Wednesday, August 4, 2010

All Things Uncharted

So you'll have noticed a distinct lack of updates recently. That's because I've been hard at work on several projects, which I'll talk about eventually.

I can tell you that I've started a new gig writing for a website called "All Things Uncharted", a gaming website devoted to the excellent Playstation franchise UNCHARTED.

My first article is up here.

Friday, July 2, 2010

A New Family Member

I had never owned a gaming console when I was growing up. As such, my gaming experiences were limited to the PC and, very early on, the Commodore 64. And I enjoyed every minute of them. Some of my favourite gaming experiences were on the PC, ranging from Point and Click adventures like Indiana Jones and the Fate of Atlantis and The Secret of Monkey Island to space sims like Wing Commander and X-Wing

And yet, I couldn't help but feel like I was missing out on some essential gaming experiences, not when my friends were crowing on and on about Final Fantasy, Legend of Zelda, and Metal Gear Solid.

Don't get me wrong, I never felt deprived, and appreciated everything I did have. Still, nowadays, I can't help but wonder: "What if I did grow up with a console? Would my writing make-up have changed at all? Would I have gotten into the videogame industry quicker?"

In September of last year, I finally fulfilled one of my lifelong gaming ambitions. After signing a contract with a game developer to write them a game, I remembered what someone in the industry once said to me: "Even if you get a foot in the door, if you don't have a 360/PS3/Wii, you won't go far". It makes sense. Just like in publishing, if you never read books, you'll never be able to make a living writing them. You have to know the market. You have to play games in order to be able to analyze what they do right, what they do wrong, and just why you're heart starts racing at certain points of the game.

And so I got a PS3. And I've loved it ever since, particularly enjoying Metal Gear Solid 4, Fallout 3, and Uncharted 2 among so many others. And, beyond the fun, I learned so much about both the writing of games and game theory itself.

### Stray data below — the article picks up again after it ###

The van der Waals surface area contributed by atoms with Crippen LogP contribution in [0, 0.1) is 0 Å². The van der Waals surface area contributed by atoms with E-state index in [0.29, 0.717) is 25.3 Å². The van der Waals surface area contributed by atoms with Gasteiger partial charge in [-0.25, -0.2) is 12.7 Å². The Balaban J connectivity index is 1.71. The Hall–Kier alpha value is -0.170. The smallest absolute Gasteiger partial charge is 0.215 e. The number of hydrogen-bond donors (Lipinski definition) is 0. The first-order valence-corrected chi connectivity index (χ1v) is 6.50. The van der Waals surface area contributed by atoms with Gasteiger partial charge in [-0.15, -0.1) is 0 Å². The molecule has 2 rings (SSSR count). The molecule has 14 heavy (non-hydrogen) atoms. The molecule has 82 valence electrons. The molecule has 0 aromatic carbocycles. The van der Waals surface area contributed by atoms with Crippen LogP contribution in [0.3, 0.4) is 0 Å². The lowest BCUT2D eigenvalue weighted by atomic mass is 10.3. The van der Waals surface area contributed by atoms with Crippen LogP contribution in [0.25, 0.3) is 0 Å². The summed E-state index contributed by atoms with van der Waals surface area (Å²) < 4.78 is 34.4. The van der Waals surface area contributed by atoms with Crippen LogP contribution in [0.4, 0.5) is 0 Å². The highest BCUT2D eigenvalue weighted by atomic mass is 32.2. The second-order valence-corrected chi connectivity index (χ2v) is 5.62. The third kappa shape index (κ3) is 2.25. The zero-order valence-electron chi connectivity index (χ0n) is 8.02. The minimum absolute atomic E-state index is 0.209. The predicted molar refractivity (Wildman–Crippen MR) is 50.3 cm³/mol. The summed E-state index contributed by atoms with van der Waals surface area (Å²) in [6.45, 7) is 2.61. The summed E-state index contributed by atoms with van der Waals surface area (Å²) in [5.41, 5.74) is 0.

But, and this is admittedly a bit greedy, I wanted more. I am a huge fan of RPG's, Space Opera, and Bioware. And so when Mass Effect 2 came out, I desperately wanted to play it. Thing is, I didn't have an XBox and my PC was too old to play it. I let it slide, telling myself that eventually I'll build a kickass PC that can play those games.

But then, all I kept hearing was that Mass Effect 2 (and Alan Wake after that) were some of the best exercises in modern videogame storytelling. And as a story guy first and foremost, that definitely piqued my interest. "Why?", the creative center of my mind asked, "Why are they considered as such?" Add to that, the fact that a lot of my friends have XBoxes... well, suffice it to say that I started canvassing around for dirt cheap units.

And then, a fortuitous series of events happened: 1) The new Xbox came out, dropping down the prices of older models. 2) I got hired for a story editing gig, meaning I had a bit more spending money than I had budgeted for this month. And 3) The silly BC government decided that, by July 1, taxes were going to rise.

And so, on the 29th of June, my wife and I welcomed the newest member of our little family:

Mass Effect, here I come.

Sunday, June 27, 2010

On Writing

Writers write.

But they also read books and comics. And play games. And watch films. See, much like the way gasoline fuels any old automobile, whether they be BMW's or Kia Prides, the stories that we read and consume give us the vocabulary that we need in order to speak the language of our chosen medium. Without said vocabulary, we would have no idea how to construct our sentences or our scenes in such a way to make them artistically or commercially viable.

But merely consuming media is never enough; analysis is also required. As a screenwriter, a video game writer, a story editor, and a (budding) prose author, I have read, viewed, and analyzed countless stories. Some of my analyses have been short, others have been detailed and exhaustive. But each of them has taught me a little something about the strange, wonderful, demeaning, fulfilling craft of writing.

So here we are. I've set up this new blog, not to post random nothings about my everyday life, but to give myself a forum in which to analyze the media I consume, and hopefully to share them with any interested readers out there.

So, people, next time you see a writer playing video games, reading comics, or watching a movie, just remember that he's not wasting time; he's working.